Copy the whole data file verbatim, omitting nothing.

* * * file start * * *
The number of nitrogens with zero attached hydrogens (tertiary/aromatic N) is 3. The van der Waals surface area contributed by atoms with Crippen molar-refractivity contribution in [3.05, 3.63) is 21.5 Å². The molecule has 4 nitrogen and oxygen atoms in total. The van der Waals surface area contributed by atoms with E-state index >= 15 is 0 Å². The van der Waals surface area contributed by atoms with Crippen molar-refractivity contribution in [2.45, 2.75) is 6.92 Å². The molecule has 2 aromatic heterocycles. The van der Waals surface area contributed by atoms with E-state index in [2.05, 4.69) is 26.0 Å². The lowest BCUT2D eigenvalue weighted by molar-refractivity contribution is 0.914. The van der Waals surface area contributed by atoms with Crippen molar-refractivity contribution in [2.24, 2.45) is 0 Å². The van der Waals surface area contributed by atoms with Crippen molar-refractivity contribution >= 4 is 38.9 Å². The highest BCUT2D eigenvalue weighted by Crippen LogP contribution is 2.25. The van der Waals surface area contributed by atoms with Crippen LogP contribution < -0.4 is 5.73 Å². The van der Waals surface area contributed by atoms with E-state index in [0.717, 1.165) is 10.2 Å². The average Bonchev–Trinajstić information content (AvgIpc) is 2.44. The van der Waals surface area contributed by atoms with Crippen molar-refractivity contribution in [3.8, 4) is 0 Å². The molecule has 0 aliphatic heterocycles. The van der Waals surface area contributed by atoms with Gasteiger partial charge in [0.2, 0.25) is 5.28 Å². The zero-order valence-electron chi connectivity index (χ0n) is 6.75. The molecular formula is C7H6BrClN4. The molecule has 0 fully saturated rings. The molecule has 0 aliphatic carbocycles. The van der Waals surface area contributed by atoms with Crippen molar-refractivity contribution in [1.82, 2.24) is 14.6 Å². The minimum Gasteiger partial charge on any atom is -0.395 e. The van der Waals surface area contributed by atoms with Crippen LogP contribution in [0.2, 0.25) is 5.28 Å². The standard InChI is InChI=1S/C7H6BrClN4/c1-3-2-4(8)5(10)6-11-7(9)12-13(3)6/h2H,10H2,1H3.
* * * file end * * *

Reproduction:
The number of nitrogens with zero attached hydrogens (tertiary/aromatic N) is 3. The van der Waals surface area contributed by atoms with Crippen molar-refractivity contribution in [3.05, 3.63) is 21.5 Å². The molecule has 4 nitrogen and oxygen atoms in total. The van der Waals surface area contributed by atoms with E-state index >= 15 is 0 Å². The van der Waals surface area contributed by atoms with Crippen molar-refractivity contribution in [2.45, 2.75) is 6.92 Å². The molecule has 2 aromatic heterocycles. The van der Waals surface area contributed by atoms with E-state index in [2.05, 4.69) is 26.0 Å². The lowest BCUT2D eigenvalue weighted by molar-refractivity contribution is 0.914. The van der Waals surface area contributed by atoms with Crippen molar-refractivity contribution in [2.24, 2.45) is 0 Å². The van der Waals surface area contributed by atoms with Crippen molar-refractivity contribution >= 4 is 38.9 Å². The highest BCUT2D eigenvalue weighted by Crippen LogP contribution is 2.25. The van der Waals surface area contributed by atoms with Crippen LogP contribution < -0.4 is 5.73 Å². The van der Waals surface area contributed by atoms with E-state index in [0.717, 1.165) is 10.2 Å². The average Bonchev–Trinajstić information content (AvgIpc) is 2.44. The van der Waals surface area contributed by atoms with Crippen molar-refractivity contribution in [3.8, 4) is 0 Å². The molecule has 0 aliphatic heterocycles. The van der Waals surface area contributed by atoms with Gasteiger partial charge in [0.2, 0.25) is 5.28 Å². The zero-order valence-electron chi connectivity index (χ0n) is 6.75. The molecular formula is C7H6BrClN4. The molecule has 0 fully saturated rings. The molecule has 0 aliphatic carbocycles. The van der Waals surface area contributed by atoms with Crippen molar-refractivity contribution in [1.82, 2.24) is 14.6 Å². The minimum Gasteiger partial charge on any atom is -0.395 e. The van der Waals surface area contributed by atoms with Crippen LogP contribution in [0.2, 0.25) is 5.28 Å². The standard InChI is InChI=1S/C7H6BrClN4/c1-3-2-4(8)5(10)6-11-7(9)12-13(3)6/h2H,10H2,1H3.